Peace is another one of those words that we have over-sanitized; we can mostly thank the Flower Children of the 1960s for that. In our society, we tend to have this vision of what that word means that includes some idyllic setting, with everyone “making love not war”, amidst enormous clouds of vaporous smoke (possibly of an intoxicating variety). But that is no more real peace than our over-sanitized view of love and kindness are real love or real kindness. Real peace is Truth. Not my truth, not your truth; The Truth. Real peace is freedom from annoyance, distraction, anxiety, and obsession. How do we break free of all that? By learning The Truth: that all things (including people, even the unpleasant ones) are connected, and deserve to be treated with compassion. There’s another word we’ve over-sanitized: compassion. We tend to view it in modern society as a sort of “pet-pet-pet” mentality, when in reality, it is something far deeper (and somewhat darker) than that. Compassion is “a feeling of deep sympathy and sorrow for another who is stricken by misfortune, accompanied by a strong desire to alleviate that suffering”. That’s right, folks: compassion demands more of us than band-aids and kissed boo-boos; it requires us to actually feel something, and then, beyond that, to actually do something about our feelings! While that may not sound terribly peaceful by our modern standards of that word, it’s the only way to bring peace. If we could ever stop to realize that everyone is going through the same thing–the same suffering–just on different levels and in different ways, through different things, we would be much less apt to get annoyed by others. We wouldn’t be as easily distracted from The Truth by all the shiny bells and whistles that society tries to throw at us in an effort to get us not to feel such things. Our anxiety levels would diminish (because there really is something to that old Southern saying that “misery loves company”), and we would become far less obsessed with chasing after the things we think are going to make us happy, and instead focus on what actually will: doing the right thing by other people and ourselves.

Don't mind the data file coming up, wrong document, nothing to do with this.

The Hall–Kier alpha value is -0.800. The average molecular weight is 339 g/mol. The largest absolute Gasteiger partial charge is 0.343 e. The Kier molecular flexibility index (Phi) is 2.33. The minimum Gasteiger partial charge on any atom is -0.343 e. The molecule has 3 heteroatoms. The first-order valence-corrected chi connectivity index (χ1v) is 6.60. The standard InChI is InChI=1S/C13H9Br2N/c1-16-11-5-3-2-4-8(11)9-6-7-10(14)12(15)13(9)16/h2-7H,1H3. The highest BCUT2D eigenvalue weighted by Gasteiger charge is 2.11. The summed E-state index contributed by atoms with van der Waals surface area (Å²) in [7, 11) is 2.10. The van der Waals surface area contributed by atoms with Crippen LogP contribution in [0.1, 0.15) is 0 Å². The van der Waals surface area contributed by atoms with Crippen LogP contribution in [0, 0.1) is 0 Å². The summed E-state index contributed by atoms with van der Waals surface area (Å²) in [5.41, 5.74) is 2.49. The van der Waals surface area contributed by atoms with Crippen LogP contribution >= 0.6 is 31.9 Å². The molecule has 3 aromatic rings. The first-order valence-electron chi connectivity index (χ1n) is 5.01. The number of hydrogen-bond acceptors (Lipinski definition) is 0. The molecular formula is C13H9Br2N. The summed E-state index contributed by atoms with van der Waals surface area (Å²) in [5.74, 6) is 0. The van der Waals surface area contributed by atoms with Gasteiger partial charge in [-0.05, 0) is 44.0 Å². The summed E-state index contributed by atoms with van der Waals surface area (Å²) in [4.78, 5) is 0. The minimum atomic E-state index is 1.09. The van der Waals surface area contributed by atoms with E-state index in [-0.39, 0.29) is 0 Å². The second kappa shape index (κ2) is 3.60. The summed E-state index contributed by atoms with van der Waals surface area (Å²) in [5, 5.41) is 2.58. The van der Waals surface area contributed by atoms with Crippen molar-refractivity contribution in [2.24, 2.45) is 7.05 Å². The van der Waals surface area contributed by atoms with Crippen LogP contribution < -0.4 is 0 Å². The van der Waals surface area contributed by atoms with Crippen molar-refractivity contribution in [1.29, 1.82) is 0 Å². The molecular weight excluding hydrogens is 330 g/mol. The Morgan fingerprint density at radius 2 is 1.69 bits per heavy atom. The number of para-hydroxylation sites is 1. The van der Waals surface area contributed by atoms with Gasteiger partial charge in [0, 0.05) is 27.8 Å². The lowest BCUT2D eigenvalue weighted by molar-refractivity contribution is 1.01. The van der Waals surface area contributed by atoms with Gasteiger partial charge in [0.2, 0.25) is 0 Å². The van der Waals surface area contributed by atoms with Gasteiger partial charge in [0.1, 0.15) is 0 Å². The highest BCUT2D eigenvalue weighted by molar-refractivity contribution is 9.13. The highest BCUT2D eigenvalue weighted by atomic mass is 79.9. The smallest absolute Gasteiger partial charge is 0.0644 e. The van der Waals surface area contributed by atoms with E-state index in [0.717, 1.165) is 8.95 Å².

Which brings us to the doing of all of this: teaching those who need teaching and helping those who need help.
In our society, we’ve so often cast the teacher as the “know-it-all” with the loud mouth and the striking ruler who bases everything on logic and reason and their overabundance of mental capacity that the very words teach and teacher have become near-synonymous with forcing knowledge down someone’s throat or into someone’s brain. But in the earliest societies–some of which I draw from in my Druidic Heathen practice–one could not teach unless one was also a poet, an artist, or a storyteller. In those societies, it was understood that it was the heart, not the head, which needed to learn lessons. Former priest and spiritual author Matthew Fox made a beautiful statement about this:
“The Celtic peoples, for example, insisted that only poets could be teachers. Why? I think it is because knowledge that is not passed through the heart is dangerous; it may lack wisdom; it may be a power trip; it may squelch life out of the learners. What if our educational systems were to insist that teachers be poets and storytellers and artists? What transformations would follow?”